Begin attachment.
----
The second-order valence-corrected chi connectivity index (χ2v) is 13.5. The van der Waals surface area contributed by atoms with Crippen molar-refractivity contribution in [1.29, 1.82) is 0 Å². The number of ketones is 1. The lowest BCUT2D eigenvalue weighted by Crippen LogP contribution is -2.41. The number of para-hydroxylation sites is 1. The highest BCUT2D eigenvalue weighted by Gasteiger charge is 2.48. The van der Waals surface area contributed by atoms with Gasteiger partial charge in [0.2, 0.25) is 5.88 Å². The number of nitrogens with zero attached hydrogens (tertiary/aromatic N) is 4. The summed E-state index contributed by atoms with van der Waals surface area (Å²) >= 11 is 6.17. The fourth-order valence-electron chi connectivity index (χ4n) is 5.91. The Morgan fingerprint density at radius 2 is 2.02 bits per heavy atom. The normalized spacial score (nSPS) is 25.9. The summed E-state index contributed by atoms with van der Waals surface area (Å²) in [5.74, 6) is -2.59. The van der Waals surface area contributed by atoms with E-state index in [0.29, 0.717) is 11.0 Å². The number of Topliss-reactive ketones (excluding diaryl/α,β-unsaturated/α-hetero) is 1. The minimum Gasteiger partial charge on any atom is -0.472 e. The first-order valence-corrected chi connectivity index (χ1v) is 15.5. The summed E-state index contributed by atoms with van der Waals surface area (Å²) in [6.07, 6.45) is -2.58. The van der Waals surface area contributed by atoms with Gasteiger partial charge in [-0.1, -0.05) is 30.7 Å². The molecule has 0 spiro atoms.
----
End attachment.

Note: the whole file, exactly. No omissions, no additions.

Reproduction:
The second-order valence-corrected chi connectivity index (χ2v) is 13.5. The van der Waals surface area contributed by atoms with Crippen molar-refractivity contribution in [1.29, 1.82) is 0 Å². The number of ketones is 1. The lowest BCUT2D eigenvalue weighted by Crippen LogP contribution is -2.41. The number of para-hydroxylation sites is 1. The highest BCUT2D eigenvalue weighted by Gasteiger charge is 2.48. The van der Waals surface area contributed by atoms with Gasteiger partial charge in [0.2, 0.25) is 5.88 Å². The number of nitrogens with zero attached hydrogens (tertiary/aromatic N) is 4. The summed E-state index contributed by atoms with van der Waals surface area (Å²) >= 11 is 6.17. The fourth-order valence-electron chi connectivity index (χ4n) is 5.91. The Morgan fingerprint density at radius 2 is 2.02 bits per heavy atom. The normalized spacial score (nSPS) is 25.9. The summed E-state index contributed by atoms with van der Waals surface area (Å²) in [5.74, 6) is -2.59. The van der Waals surface area contributed by atoms with E-state index in [0.29, 0.717) is 11.0 Å². The number of Topliss-reactive ketones (excluding diaryl/α,β-unsaturated/α-hetero) is 1. The minimum Gasteiger partial charge on any atom is -0.472 e. The first-order valence-corrected chi connectivity index (χ1v) is 15.5. The summed E-state index contributed by atoms with van der Waals surface area (Å²) in [6.07, 6.45) is -2.58. The van der Waals surface area contributed by atoms with Gasteiger partial charge in [-0.1, -0.05) is 30.7 Å². The molecule has 0 spiro atoms.